What Choice Do You Have?
Walk out of your city office building and you might have half a dozen choices of nearby places to eat lunch; choose the sandwich shop across the street and inside, you have to choose from among five fillings, three types of bread, and myriad toppings. You have just finished eating when your phone rings, and you have to decide whether to answer it. When you do, it’s your brother on the line, calling to ask whether you want to come over on Sunday to watch the game. You agree, finish your lunch, and head back to the office; on the way, someone approaches you and requests that you sign their petition to save the Redwood forests of California.
There seems to be no doubt that the human environment is characterized by a vast multiplicity of choices, and this example sketches out only the most ordinary day—on others, we choose to cast our votes in a local election, to move a grandparent to hospice care, or to set a wedding date. For more than thirty years, Burger King has been telling us to “Have It Your Way,” and other fast food chains give us similar chances to choose, “Would you like fries with that?”, another example of the way in which choice seems to permeate every aspect of our lives.
Yet in The Myth of Choice: Personal Responsibility in a World of Limits, law professor Kent Greenfield reveals that our perception of the world as being full of choices is an illusion. It’s not that the choices don’t exist—they do—it’s that we are never truly choosing freely from among them. While we may be selecting the Whopper with extra tomatoes or the buying the engagement ring, we are doing so for both conscious and unconscious reasons such that “Having It Your Way” is only an option insofar as “Your Way” can fit within a world of external constraints.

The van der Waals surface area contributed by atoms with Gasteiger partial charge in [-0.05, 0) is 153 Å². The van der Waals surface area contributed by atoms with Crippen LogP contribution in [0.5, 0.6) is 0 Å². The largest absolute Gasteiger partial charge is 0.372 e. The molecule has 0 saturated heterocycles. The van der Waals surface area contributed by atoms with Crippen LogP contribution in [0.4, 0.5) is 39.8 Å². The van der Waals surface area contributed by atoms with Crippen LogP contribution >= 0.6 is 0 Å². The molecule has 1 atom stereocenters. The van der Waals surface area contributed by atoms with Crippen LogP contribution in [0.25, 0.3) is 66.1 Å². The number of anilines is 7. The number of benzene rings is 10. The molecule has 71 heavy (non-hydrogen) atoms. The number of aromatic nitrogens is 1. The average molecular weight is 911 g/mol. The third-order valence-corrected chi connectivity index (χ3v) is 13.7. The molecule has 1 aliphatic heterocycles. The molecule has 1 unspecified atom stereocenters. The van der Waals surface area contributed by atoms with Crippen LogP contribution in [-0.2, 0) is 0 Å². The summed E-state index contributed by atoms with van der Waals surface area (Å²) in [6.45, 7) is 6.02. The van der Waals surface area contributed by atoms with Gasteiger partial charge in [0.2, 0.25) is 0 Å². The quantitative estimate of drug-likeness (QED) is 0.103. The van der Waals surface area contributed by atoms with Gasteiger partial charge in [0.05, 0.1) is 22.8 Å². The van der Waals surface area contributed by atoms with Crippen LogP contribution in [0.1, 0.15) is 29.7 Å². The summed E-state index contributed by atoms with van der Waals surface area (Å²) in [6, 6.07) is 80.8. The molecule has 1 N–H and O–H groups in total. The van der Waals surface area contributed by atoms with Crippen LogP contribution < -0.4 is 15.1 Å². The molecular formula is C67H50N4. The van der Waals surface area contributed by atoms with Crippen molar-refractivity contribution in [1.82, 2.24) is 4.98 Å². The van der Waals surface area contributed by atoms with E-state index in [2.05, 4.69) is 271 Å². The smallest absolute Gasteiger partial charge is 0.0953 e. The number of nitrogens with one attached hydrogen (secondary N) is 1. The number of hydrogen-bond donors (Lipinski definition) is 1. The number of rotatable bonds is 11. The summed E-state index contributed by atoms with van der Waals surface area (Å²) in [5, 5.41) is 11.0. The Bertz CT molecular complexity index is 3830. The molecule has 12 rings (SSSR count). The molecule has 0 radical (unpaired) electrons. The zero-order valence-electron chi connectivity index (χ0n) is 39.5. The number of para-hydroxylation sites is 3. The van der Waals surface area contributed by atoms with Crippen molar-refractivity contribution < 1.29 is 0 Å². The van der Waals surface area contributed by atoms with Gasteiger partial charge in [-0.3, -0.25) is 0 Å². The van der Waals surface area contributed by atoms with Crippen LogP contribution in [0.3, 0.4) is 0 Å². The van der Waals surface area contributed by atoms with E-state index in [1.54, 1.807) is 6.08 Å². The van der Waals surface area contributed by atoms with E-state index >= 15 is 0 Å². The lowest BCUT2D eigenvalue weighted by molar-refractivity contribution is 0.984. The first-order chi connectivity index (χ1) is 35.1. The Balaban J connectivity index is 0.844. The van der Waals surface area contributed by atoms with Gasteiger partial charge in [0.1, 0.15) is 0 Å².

It is easy to feel as though we are exercising our free will when we select a bottle of shampoo from the many in the drugstore’s display, but in truth, Greenfield notes, we are affected by the placement of the bottles in question, what’s on sale on this particular day, the words written on the label, or the recommendation of our next-door neighbor. Rinse and repeat this same choice scenario in the political realm, and its easy to see that the ramifications are more serious than paying thirty more sense for extra-moisturizing conditioner. With the Republican primaries all over the newspapers, it is easy to believe that voters are empowered with choice; yet, Greenfield would remind us that our decisions are constrained by our environments whether we are willing to acknowledge it or not.